Green shoots – Why I’m optimistic for the future of indie film in 2021
It is very easy to feel downbeat in the current climate of seemingly never-ending lockdowns. It’s been such a difficult time for so many people and the arts world has been hit harder than most.
The theatre industry has suffered terribly and while the film and television space has been the beneficiary of a largely successful government-backed insurance scheme, shooting in a pandemic has not been without its challenges. Indeed, television has generally fared better than film in this respect – it benefits from being a structurally more secure industry with established broadcasters at the top who are able to (and frankly have to!) pony up for additional Covid costs if they want to see top quality content delivered. The independent film industry on the other hand operates on a less secure footing, with projects usually requiring backing by independent private financiers for whom the line between profit and loss is much finer.
With Covid seeing tough restrictions on traditional releases via cinema exhibition, together with the inevitable practical challenges (and increased costs) of filming in a pandemic, it has been a rocky road this winter. However, dig a little deeper and I think there are some green shoots emerging. Here are three I’ve picked out!
Desire for Content
One thing 2020 highlighted is the desire for digital content. Gripping series like The Queens Gambit, The Serpent and Bridgerton have been watched by tens of millions and dominated discussions on Zoom catchups! Meanwhile, films like The Dig (released on Netflix this weekend), The White Tiger (also Netflix), Saint Maud, and Soul (Disney+) have shown that it is not just binge-worthy series which can garner supportive, big living-room audiences. Growth in streamer subscribership brings with it a growth in viewer expectations and that extends to film as well as television. To match those expectations, broadcasters and digital platforms will have to continue to spend and spend big in 2021. Streamers will be aware that users are increasingly searching for diverse content and with that should come new opportunities for indie film producers.
New Forms of Film Finance
There is a real optimism that the growth of SVODs will see better prospects of upfront funding and presales for independent film. This is one of the big challenges the indie film market has faced over recent years. Distributors have been paying less and paying later for films - a trend which is existed long before Covid-19 came along. Indeed, gone are the days where most indie films are able to rely on full financing by a combination of a tax credit and pre-sales at pre-production stage.
Instead, the lack of pre-sales has meant that indie financiers have had to take increasing risk on ‘gap’, or unsecured equity finance. There comes a point at which the gap is so big that it becomes unviable for financiers to invest, particularly as producers have had to build in an additional 10-20% in the budget to cover all the additional Covid paraphernalia this last year. Where it has been possible to get a finance plan signed off, it has often been dependent on the support of public funding or producers agreeing defer or holdback fees – not an approach conducive to a sustainable business.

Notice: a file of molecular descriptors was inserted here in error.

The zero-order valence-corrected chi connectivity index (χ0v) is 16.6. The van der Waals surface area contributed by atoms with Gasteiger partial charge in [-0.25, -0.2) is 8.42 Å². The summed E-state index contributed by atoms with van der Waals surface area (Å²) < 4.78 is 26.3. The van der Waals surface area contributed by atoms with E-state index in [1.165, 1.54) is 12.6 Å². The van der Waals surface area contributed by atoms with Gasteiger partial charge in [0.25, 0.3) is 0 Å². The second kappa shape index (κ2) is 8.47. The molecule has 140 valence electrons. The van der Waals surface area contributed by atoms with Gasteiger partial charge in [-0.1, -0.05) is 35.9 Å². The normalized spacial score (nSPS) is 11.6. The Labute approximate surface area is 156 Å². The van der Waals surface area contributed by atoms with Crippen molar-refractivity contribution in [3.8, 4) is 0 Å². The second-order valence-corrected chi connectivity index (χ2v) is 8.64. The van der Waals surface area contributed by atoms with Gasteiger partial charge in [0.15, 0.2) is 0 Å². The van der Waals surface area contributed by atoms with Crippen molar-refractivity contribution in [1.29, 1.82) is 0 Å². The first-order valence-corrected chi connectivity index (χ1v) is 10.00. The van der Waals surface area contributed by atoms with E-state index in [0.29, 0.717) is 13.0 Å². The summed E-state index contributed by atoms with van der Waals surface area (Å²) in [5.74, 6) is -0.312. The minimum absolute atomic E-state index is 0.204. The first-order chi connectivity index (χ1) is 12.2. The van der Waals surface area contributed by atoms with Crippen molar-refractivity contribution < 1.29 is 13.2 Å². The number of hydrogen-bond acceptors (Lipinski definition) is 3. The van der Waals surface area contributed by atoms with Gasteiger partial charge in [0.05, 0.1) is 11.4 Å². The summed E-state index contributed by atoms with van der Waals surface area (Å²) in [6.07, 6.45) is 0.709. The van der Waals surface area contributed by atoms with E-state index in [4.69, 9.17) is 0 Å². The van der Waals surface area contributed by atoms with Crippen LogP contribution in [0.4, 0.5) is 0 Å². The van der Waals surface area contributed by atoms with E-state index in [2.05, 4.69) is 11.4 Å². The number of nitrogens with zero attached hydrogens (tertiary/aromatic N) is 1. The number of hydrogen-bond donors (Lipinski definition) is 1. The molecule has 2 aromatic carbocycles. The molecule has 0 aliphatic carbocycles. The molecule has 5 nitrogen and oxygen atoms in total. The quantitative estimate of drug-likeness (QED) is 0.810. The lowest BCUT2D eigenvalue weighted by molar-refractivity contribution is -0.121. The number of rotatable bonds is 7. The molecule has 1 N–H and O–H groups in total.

Things are looking up though. The VOD market offers a potential alternative distribution model for independent films. Moreover, the prospect of pre-selling films to streamers (or potentially streamers fully financing a project from production stage as opposed to licensing finished films) could help to provide a much-needed funding boost to the indie film market. New investment such as Sky’s commitment to release 125 Sky Originals (many of which will be films) over the next year also offers a fantastic opportunity for producers. This compliments the increasing availability of some regional UK funds, such as Screen Yorkshire and Liverpool City Region’s production fund.
Return of the Roaring 20s?
The cinema is not dead. It is facing an unprecedented challenge at the moment and will have to change post-Covid but that is not necessarily a bad thing. Cinemas will inevitably have to focus more on the event and the experience and may become more boutique as a result. But shared experience is something we will crave in 2021 and I see no reason why experiences with friends and family at the cinema won’t be a big part of that as the year goes on!
Speaking of exciting experiences, Jack and I are very proud to be producing a BFI-backed comedy short film ‘The Rev’ this summer. It is about a vicar in the midst of an identity crisis whose imagination runs wild when he's asked to organise a funeral! We’re hugely excited about shooting it but we need your help! We have to raise £18,000 by 19 February – a pretty daunting feat! Please do consider contributing via our Kickstarter – it’s going to be a brilliant, positive, uplifting little film and we’re determined to ensure it brings some light to 2021!